High Plank Pose in yoga is one of those love/hate kind of postures. It’s right up there with Chair Pose (Utkasana), isn’t it? If you don’t know what I mean, then maybe you haven’t been holding your high planks for long enough. Because, similar to Chair, once you hit the 5 breath mark there’s no doubt that you’re feeling it.
While High Plank Pose can be challenging, it is also equally rewarding. This is a foundational posture particularly to Vinyasa and/or Ashtanga Yoga. Because you need to have a solid High Plank Pose in order to get through the five million Chatarungas in the class.
Plus, High Plank Pose is a great way to tonify and strengthen the entire body. Not just the upper body, but truly from the tips of your toes to your fingertips. And, High Plank Pose is the perfect shape to practice as you begin to enter your inversions era. Check out my pose on inversions for all levels for more on that.
Because High Plank Pose is so beneficial, it’s definitely something to start incorporating into your practice regularly. However, it’s also important that you’re doing it correctly in order to actually reap the benefits.
5 Tips on How to Improve High Plank Pose in Yoga
This post will outline my top 5 tips for how to improve your High Plank Pose in yoga, to ensure that your hard work will pay off. These tips are valuable for those looking to increase their strength, improve their inversion practice, and also gain a better understanding of functional alignment in classical shapes.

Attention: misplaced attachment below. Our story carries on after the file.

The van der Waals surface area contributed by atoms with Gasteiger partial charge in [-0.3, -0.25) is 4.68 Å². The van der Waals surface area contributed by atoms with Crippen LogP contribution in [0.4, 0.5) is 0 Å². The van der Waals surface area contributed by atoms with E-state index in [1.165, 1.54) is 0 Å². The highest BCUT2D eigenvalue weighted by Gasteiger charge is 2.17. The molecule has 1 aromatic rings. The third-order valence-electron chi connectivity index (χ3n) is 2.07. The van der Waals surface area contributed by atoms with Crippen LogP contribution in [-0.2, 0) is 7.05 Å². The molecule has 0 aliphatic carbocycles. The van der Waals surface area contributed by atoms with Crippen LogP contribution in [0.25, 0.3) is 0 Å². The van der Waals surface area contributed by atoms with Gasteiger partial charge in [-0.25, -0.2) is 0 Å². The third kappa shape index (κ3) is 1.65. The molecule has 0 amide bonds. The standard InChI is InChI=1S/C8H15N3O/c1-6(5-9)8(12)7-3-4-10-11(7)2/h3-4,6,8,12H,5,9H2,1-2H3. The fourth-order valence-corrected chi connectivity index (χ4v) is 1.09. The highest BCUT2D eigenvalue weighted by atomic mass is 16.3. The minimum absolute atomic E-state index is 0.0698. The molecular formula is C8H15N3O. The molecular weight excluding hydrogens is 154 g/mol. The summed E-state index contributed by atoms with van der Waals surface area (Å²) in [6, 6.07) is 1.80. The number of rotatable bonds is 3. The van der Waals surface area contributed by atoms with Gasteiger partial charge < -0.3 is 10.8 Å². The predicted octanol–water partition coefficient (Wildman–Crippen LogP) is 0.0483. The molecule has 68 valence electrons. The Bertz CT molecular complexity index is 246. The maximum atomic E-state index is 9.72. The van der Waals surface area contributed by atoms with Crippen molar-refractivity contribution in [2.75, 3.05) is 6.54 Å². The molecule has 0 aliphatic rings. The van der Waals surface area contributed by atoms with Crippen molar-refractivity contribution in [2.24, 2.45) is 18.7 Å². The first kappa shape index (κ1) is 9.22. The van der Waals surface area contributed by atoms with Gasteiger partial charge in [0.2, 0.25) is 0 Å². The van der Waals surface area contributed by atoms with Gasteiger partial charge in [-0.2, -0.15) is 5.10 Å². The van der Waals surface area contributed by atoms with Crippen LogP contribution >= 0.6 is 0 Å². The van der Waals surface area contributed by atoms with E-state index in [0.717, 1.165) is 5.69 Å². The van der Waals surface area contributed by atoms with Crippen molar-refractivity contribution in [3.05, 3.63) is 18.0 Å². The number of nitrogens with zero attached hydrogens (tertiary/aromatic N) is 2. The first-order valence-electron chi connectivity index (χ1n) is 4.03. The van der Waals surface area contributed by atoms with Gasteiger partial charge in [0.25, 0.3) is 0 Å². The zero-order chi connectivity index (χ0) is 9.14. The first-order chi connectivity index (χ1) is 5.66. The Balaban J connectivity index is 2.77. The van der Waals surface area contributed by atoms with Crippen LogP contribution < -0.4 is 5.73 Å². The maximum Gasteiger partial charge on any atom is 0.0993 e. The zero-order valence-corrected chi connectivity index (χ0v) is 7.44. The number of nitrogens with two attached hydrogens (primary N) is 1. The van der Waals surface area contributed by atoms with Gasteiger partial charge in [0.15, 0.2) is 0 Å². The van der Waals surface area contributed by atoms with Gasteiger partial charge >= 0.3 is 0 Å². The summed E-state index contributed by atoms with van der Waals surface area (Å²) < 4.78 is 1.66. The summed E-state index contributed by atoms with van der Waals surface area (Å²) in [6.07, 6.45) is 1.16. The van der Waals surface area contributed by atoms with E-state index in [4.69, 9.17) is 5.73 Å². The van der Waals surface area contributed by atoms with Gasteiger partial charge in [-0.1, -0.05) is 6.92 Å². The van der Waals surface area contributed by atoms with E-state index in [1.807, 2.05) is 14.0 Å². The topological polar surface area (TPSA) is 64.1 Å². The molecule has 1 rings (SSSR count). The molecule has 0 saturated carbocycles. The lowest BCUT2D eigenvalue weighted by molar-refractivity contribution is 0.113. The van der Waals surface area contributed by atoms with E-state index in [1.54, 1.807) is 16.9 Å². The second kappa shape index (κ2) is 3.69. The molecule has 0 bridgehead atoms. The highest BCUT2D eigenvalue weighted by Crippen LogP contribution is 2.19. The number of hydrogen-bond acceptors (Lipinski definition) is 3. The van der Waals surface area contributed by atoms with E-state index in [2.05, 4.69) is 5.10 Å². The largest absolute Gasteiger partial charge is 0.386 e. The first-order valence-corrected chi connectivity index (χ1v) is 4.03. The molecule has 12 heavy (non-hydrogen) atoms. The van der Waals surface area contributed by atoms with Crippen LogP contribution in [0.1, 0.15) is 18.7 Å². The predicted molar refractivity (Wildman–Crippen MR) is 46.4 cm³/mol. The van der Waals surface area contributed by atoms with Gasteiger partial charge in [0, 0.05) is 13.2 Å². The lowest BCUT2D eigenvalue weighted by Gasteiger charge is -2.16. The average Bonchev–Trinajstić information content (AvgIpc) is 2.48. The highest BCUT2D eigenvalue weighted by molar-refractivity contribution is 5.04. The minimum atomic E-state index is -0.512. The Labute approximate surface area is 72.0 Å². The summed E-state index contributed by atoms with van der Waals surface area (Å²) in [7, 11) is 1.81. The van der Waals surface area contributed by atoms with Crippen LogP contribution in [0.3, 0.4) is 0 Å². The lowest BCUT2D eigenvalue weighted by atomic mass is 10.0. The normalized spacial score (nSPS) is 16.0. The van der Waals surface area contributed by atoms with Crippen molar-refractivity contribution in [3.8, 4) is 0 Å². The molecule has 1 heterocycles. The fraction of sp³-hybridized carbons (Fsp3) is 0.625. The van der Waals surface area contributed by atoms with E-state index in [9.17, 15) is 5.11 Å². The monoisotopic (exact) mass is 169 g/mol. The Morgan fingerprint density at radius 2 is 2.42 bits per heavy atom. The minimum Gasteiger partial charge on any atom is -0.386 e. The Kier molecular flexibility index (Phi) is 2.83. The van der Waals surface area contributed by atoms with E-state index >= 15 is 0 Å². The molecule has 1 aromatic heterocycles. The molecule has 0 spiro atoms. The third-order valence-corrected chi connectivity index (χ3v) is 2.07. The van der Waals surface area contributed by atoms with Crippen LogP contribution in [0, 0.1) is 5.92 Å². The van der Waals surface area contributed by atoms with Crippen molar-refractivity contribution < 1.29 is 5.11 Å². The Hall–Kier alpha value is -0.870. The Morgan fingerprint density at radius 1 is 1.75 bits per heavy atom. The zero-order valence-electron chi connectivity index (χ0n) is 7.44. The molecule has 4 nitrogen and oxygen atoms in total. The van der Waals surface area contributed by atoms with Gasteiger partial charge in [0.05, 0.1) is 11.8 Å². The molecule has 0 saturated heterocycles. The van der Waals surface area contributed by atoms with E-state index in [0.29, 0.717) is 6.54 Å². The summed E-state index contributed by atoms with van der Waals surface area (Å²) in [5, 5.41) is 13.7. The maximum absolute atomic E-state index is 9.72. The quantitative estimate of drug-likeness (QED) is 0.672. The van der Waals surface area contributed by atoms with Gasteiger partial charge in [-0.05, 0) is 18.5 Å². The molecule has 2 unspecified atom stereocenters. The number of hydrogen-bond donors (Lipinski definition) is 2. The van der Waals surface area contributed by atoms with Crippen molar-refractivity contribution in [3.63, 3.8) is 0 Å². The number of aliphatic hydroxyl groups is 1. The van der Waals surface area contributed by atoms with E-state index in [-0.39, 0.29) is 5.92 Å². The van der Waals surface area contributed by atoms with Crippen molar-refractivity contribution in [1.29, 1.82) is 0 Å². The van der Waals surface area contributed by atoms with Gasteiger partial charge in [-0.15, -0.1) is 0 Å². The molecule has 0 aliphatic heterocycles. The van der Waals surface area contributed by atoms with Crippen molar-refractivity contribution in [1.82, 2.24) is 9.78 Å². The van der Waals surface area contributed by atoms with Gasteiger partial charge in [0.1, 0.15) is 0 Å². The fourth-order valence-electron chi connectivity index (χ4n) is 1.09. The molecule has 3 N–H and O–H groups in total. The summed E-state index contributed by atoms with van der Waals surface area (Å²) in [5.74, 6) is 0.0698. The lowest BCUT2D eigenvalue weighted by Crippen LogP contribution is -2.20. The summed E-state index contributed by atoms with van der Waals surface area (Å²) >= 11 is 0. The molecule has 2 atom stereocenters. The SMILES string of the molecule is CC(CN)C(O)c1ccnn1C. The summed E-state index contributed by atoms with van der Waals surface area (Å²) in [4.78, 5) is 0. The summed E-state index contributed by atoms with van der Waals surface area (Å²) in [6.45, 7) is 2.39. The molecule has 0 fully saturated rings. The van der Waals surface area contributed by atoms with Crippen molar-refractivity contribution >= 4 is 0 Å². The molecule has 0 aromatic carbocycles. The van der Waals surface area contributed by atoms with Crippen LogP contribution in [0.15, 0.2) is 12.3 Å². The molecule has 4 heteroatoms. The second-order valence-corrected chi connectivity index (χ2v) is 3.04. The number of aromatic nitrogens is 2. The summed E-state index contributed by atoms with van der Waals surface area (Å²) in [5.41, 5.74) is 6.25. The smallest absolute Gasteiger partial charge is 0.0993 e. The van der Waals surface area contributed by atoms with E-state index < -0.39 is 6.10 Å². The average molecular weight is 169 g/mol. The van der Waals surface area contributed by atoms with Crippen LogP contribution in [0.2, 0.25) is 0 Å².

First and foremost, let’s not forget that this is a really important shape to modify if you don’t quite have the strength yet to hold yourself up in the fullest expression of the pose. The modification is super simple for High Plank Pose, in that all you need to do is put your knees down. Oftentimes, once someone puts their knees on the ground, they shuffle into more of a Table Top position, as opposed to a modified High Plank Pose.
The difference is that Table Top traditionally stacks the joints: hips over knees, knees as wide as the hips, shoulders of wrists, and hands as wide as the shoulders. Whereas a modified High Plank Pose involves the knees landing behind the hips. It might feel a little awkward, because you’re so used to Table Top. But I promise you the knees behind the hips will help you to build the strength needed to eventually lift the knees into a full High Plank position.